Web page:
The diversity of the Rwandan culture has attracted many across the globe. The RwaMakondera (horns in Kinya-rwanda) Children’s Dance Troup aims at pushing Rwandan art further to the international levels.
This group comprises of children especially those from disadvantaged backgrounds. Most of them are orphans who were formerly on streets. However not all is miserable and grim! These children have finally found a pillow to lay their heads on.
“Because we don’t have parents we used to sleep along side roads and we could beg tourists around Novotel for money so that we buy things to eat”, said 7 year old Niyonkuru Jean Paul, one of the orphans.
Ngabire Diane-9, Shema Furaha-8, Uwikirora pascal-10 are some of the orphans who believe that RwaMakondera is a blessing from heaven.
When asked what motivated him to set up RwaMakondera a group that is affiliated to , Ivuka Arts Founder, Collin Sekajugo had this to say;” I was moved to help these youngsters by teaching them skills that could help them earn income.”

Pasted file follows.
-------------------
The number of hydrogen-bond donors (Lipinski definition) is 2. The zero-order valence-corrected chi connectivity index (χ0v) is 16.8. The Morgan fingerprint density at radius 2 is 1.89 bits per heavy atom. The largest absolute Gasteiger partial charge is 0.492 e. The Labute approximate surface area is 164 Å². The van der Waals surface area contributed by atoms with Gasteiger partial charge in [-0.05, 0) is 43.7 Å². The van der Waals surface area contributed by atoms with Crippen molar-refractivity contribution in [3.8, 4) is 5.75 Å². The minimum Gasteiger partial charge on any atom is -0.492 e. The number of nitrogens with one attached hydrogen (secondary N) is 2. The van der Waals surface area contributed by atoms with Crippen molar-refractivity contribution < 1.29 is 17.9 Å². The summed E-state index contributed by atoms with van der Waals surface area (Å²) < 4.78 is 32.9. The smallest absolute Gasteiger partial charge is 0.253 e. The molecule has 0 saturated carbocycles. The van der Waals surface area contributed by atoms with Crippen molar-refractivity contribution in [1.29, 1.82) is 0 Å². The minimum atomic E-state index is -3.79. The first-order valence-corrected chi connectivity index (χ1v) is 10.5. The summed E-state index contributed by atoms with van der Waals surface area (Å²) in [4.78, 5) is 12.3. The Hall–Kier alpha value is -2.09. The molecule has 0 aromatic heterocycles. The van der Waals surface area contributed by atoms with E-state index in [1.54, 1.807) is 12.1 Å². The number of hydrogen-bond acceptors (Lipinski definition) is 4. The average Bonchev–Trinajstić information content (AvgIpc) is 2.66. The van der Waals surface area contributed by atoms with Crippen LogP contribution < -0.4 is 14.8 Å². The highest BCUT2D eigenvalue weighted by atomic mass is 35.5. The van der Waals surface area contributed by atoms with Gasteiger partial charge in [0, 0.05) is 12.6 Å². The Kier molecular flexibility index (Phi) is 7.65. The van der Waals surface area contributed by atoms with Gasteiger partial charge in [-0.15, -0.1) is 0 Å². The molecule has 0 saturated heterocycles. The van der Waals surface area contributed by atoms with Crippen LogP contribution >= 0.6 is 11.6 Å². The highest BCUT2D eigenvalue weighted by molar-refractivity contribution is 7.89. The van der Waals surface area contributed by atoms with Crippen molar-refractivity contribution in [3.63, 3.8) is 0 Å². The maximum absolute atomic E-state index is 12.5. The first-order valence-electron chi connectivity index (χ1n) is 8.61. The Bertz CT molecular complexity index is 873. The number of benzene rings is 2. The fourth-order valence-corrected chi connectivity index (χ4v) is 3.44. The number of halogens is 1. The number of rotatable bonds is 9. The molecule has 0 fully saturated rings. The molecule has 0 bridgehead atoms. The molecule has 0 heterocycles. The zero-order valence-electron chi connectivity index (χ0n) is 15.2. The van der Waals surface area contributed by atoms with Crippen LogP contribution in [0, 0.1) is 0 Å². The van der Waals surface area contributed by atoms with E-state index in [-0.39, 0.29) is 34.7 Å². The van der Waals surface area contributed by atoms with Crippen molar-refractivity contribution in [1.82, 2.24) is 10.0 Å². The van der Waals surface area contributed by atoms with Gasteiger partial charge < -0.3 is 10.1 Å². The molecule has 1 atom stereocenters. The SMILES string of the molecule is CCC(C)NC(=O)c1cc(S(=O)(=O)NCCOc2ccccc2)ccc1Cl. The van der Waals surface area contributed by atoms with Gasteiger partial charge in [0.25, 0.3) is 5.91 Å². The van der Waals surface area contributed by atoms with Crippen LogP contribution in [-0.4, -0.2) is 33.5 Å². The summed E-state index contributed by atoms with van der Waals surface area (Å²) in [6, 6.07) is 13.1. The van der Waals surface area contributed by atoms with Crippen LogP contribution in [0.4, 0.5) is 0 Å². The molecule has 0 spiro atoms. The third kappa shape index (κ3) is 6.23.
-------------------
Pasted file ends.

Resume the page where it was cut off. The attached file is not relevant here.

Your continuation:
He also added that, “I quickly organized a cultural based dance troupe which provided them enough skills and brought them together as loved children. So it in a way helped them to heal psychologically”.
Sekajugo an artist by profession realized that if he placed these children in such a community, it would nurture their talents and give them a platform for self-expression.
By training under caring adults who take a genuine interest in their well-being, these youngsters are given a renewed sense of hope and possibility for their future.
According to Sekajugo, RwaMakondera is founded on the belief that every child – including the voiceless and under-represented – has an important message to share.
Rwamakondera has performed at a number of shows. Most recently at the Exclusive Art Exhibition of International Artists featuring Janet Wilson from South Africa, which took place at Heavens Restaurant in Kiyovu.